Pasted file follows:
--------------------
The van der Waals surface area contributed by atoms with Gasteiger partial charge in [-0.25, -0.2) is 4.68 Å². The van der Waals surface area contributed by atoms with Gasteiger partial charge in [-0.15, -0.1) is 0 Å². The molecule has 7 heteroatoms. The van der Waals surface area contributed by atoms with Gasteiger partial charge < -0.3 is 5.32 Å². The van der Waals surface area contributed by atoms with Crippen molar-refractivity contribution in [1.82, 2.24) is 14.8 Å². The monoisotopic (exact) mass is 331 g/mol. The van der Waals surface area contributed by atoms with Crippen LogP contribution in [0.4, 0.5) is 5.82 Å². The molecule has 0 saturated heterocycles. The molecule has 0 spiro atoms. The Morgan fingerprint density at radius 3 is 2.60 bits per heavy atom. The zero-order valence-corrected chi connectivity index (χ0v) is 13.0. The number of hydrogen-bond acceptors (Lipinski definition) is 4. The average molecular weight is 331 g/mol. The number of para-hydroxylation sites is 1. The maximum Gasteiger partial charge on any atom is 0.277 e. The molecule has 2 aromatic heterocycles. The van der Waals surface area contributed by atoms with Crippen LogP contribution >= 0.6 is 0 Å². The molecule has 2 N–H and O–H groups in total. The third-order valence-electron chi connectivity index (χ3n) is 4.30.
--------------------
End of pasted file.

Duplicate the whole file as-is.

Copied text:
The van der Waals surface area contributed by atoms with Gasteiger partial charge in [-0.25, -0.2) is 4.68 Å². The van der Waals surface area contributed by atoms with Gasteiger partial charge in [-0.15, -0.1) is 0 Å². The molecule has 7 heteroatoms. The van der Waals surface area contributed by atoms with Gasteiger partial charge < -0.3 is 5.32 Å². The van der Waals surface area contributed by atoms with Crippen molar-refractivity contribution in [1.82, 2.24) is 14.8 Å². The monoisotopic (exact) mass is 331 g/mol. The van der Waals surface area contributed by atoms with Crippen LogP contribution in [0.4, 0.5) is 5.82 Å². The molecule has 0 saturated heterocycles. The molecule has 0 spiro atoms. The Morgan fingerprint density at radius 3 is 2.60 bits per heavy atom. The zero-order valence-corrected chi connectivity index (χ0v) is 13.0. The number of hydrogen-bond acceptors (Lipinski definition) is 4. The average molecular weight is 331 g/mol. The number of para-hydroxylation sites is 1. The maximum Gasteiger partial charge on any atom is 0.277 e. The molecule has 2 aromatic heterocycles. The van der Waals surface area contributed by atoms with Crippen LogP contribution >= 0.6 is 0 Å². The molecule has 2 N–H and O–H groups in total. The third-order valence-electron chi connectivity index (χ3n) is 4.30.